Hegesistratus of Elis

Since I'm in an icky gruesome phase, here's a quote from Herodotus. Not much I can add to this.

Hegesistratus of Elis had once been arrested by the Spartans on the charge of doing them a number of injuries of a very serious nature. Flung into prison and condemned to death, Hegesistratus, realizing, in his desperate situation, not only that his life was at stake, but that he would be tortured before his execution, dared a deed which one cannot find words adequate to tell.

He was lying with one foot in the stocks--which were made of wood reinforced with iron--and somehow managed to get hold of a knife, which was smuggled into the prison. No sooner was the knife in his hands than he contrived the means to escape--and how he did it was the bravest action of all those we know: he cut off a piece of his foot, having nicely judged how much to leave in order to pull it free. Then, as the prison was guarded, he worked a hole through the wall and escaped to Tegea, travelling at night and lying up during the day in the woods. The Spartans went out in force to try to find him, but he got clear and reached Tegea on the third night. They were astonished at the man's daring when they saw half his foot lying by the stocks and yet were unable to find him.

I'd love to know what Hegesistratus did to annoy the Spartans. Whatever, it must have been spectacular.

Herodotus say Hegesistratus got himself a wooden foot made. He later went over to the Persians during the wars and became one of their seers.




9 comments:

Carrie said...

I think in that situation, I might do the same thing. A foot for your life? Sure.

Gary Corby said...

Your logic is excellent Carrie, but the nerve endings might not feel the same way when you start self-amputating perfectly healthy living flesh!

Also no anesthetic, and there were guards outside so he had to do it silently.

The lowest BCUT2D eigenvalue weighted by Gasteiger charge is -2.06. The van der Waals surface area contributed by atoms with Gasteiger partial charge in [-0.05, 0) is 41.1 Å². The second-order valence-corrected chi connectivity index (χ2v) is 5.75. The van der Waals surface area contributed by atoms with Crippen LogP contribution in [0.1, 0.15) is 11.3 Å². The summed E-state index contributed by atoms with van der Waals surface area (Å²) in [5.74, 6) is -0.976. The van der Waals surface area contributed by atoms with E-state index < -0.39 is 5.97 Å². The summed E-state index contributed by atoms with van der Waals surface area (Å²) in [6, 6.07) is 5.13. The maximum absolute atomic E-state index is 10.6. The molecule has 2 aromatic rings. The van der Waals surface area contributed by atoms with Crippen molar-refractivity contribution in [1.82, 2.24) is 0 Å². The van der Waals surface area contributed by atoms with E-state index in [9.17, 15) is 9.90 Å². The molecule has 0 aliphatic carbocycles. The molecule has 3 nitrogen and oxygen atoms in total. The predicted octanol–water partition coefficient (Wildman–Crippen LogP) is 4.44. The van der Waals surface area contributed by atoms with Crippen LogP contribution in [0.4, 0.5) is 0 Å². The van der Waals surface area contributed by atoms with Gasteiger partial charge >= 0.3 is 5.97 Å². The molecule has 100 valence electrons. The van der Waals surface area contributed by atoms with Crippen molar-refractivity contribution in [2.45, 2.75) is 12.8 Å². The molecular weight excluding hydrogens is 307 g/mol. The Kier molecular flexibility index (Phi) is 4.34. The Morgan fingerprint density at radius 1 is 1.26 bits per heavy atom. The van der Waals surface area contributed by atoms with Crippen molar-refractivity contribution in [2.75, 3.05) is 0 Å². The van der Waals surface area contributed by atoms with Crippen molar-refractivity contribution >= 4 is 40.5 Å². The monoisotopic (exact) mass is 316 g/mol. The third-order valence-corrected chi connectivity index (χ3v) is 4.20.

H Niyazi said...

Given the impetus of impending death, I'd be hoping a huge dose of adrenalin would kick in at some point before I started cutting!

I'd also hassle the guards for some alcohol beforehand, nothing wrong with a little liquid anaesthetic and disinfectant!

H

Gary Corby said...

The liquid anesthetic is a great idea!

Sadly they had no idea about disinfectant. I'm astonished he didn't die of infection after walking on half a foot for three nights.

Amalia T. said...

"the bravest action of all those we know"

I think this is an application of the word bravery we have lost over time. Not to make him sound less than he is, because I'm sure I would not have been able to slice off part of my own foot with calculated precision under the same circumstances, but it seems to me that "bravery" is not QUITE the word I would have used to describe such an action-- maybe if he had done it to run off and warn his people of an invasion, or to somehow save someone else, I would call it brave. It is, however, pretty much the epitome of manliness in a Chuck Norris kind of way.

Nicole MacDonald said...

heroic... not so sure...

http://damselinadirtydress.blogspot.com

Gary Corby said...

Ahh, but this is one of those points where ancient Greek world view differs a lot from us. The Greeks would praise any extraordinary action, even if it was directed against them. The important thing was to display great individual quality. To a remarkable degree IMHO it was a lot like how we'd view the heroes in epic fantasy.

Sean said...

After my experience with the nearly severed thumb, I'd say that this required remarkable self control and tolerance of pain. The pain I experienced nearly caused me to faint involuntarily. How he managed to hack off half his foot in silence?

Julie said...

I just have one name to give you : Aron Ralston. He had to cut off his own arm in 2003 because it was trapped after an 800 pound boulder fell on him. And he survived. Quite an incredible story.